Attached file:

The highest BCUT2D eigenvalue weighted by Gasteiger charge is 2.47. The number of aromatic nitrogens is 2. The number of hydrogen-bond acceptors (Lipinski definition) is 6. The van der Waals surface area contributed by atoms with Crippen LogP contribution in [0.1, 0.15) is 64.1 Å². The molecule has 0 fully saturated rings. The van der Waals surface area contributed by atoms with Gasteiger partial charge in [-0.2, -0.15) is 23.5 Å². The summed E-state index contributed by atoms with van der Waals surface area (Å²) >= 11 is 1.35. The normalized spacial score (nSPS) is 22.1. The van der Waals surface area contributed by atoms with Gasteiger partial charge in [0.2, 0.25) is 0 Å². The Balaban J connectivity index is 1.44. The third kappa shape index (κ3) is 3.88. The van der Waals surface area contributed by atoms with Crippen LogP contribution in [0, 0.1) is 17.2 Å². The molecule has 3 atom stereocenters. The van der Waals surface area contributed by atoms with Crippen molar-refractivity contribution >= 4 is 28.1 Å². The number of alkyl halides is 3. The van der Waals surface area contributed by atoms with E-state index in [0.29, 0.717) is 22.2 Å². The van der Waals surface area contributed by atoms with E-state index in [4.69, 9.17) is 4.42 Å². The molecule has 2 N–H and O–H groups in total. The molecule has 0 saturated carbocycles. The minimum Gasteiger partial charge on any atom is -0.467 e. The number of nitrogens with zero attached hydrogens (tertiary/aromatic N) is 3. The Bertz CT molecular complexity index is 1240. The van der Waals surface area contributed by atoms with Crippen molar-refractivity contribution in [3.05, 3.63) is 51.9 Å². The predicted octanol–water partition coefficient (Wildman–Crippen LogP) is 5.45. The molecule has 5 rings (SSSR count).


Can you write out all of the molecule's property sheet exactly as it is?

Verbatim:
The highest BCUT2D eigenvalue weighted by Gasteiger charge is 2.47. The number of aromatic nitrogens is 2. The number of hydrogen-bond acceptors (Lipinski definition) is 6. The van der Waals surface area contributed by atoms with Crippen LogP contribution in [0.1, 0.15) is 64.1 Å². The molecule has 0 fully saturated rings. The van der Waals surface area contributed by atoms with Gasteiger partial charge in [-0.2, -0.15) is 23.5 Å². The summed E-state index contributed by atoms with van der Waals surface area (Å²) >= 11 is 1.35. The normalized spacial score (nSPS) is 22.1. The van der Waals surface area contributed by atoms with Gasteiger partial charge in [0.2, 0.25) is 0 Å². The Balaban J connectivity index is 1.44. The third kappa shape index (κ3) is 3.88. The van der Waals surface area contributed by atoms with Crippen LogP contribution in [0, 0.1) is 17.2 Å². The molecule has 3 atom stereocenters. The van der Waals surface area contributed by atoms with Crippen molar-refractivity contribution >= 4 is 28.1 Å². The number of alkyl halides is 3. The van der Waals surface area contributed by atoms with E-state index in [0.29, 0.717) is 22.2 Å². The van der Waals surface area contributed by atoms with E-state index in [4.69, 9.17) is 4.42 Å². The molecule has 2 N–H and O–H groups in total. The molecule has 0 saturated carbocycles. The minimum Gasteiger partial charge on any atom is -0.467 e. The number of nitrogens with zero attached hydrogens (tertiary/aromatic N) is 3. The Bertz CT molecular complexity index is 1240. The van der Waals surface area contributed by atoms with Crippen molar-refractivity contribution in [3.05, 3.63) is 51.9 Å². The predicted octanol–water partition coefficient (Wildman–Crippen LogP) is 5.45. The molecule has 5 rings (SSSR count).